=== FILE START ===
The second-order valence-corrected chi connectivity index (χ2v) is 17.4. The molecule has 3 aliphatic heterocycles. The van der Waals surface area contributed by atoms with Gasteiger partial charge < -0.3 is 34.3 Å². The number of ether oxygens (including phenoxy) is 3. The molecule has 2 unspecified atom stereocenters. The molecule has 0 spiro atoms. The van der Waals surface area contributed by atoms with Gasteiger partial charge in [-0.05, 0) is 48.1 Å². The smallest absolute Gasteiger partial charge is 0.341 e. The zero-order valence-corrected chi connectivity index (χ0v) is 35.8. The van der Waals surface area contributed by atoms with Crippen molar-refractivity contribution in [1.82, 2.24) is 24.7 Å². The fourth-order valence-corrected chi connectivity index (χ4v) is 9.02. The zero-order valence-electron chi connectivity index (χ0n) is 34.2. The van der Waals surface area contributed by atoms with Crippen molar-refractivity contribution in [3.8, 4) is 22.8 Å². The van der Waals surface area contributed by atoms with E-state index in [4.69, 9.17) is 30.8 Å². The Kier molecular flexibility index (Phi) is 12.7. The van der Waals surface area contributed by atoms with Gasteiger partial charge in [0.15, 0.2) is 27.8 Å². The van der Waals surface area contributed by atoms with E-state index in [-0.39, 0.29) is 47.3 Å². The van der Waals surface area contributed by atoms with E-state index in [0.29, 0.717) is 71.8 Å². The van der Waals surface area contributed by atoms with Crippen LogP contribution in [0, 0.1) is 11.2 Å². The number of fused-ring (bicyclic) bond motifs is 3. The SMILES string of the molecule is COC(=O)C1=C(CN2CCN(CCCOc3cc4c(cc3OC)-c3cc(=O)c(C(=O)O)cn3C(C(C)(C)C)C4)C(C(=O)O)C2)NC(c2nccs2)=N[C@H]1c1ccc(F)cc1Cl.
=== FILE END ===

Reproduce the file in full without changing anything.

The second-order valence-corrected chi connectivity index (χ2v) is 17.4. The molecule has 3 aliphatic heterocycles. The van der Waals surface area contributed by atoms with Gasteiger partial charge < -0.3 is 34.3 Å². The number of ether oxygens (including phenoxy) is 3. The molecule has 2 unspecified atom stereocenters. The molecule has 0 spiro atoms. The van der Waals surface area contributed by atoms with Gasteiger partial charge in [-0.05, 0) is 48.1 Å². The smallest absolute Gasteiger partial charge is 0.341 e. The zero-order valence-corrected chi connectivity index (χ0v) is 35.8. The van der Waals surface area contributed by atoms with Crippen molar-refractivity contribution in [1.82, 2.24) is 24.7 Å². The fourth-order valence-corrected chi connectivity index (χ4v) is 9.02. The zero-order valence-electron chi connectivity index (χ0n) is 34.2. The van der Waals surface area contributed by atoms with Crippen molar-refractivity contribution in [3.8, 4) is 22.8 Å². The van der Waals surface area contributed by atoms with E-state index in [4.69, 9.17) is 30.8 Å². The Kier molecular flexibility index (Phi) is 12.7. The van der Waals surface area contributed by atoms with Gasteiger partial charge in [0.15, 0.2) is 27.8 Å². The van der Waals surface area contributed by atoms with E-state index in [-0.39, 0.29) is 47.3 Å². The van der Waals surface area contributed by atoms with E-state index in [0.29, 0.717) is 71.8 Å². The van der Waals surface area contributed by atoms with Crippen LogP contribution in [0, 0.1) is 11.2 Å². The number of fused-ring (bicyclic) bond motifs is 3. The SMILES string of the molecule is COC(=O)C1=C(CN2CCN(CCCOc3cc4c(cc3OC)-c3cc(=O)c(C(=O)O)cn3C(C(C)(C)C)C4)C(C(=O)O)C2)NC(c2nccs2)=N[C@H]1c1ccc(F)cc1Cl.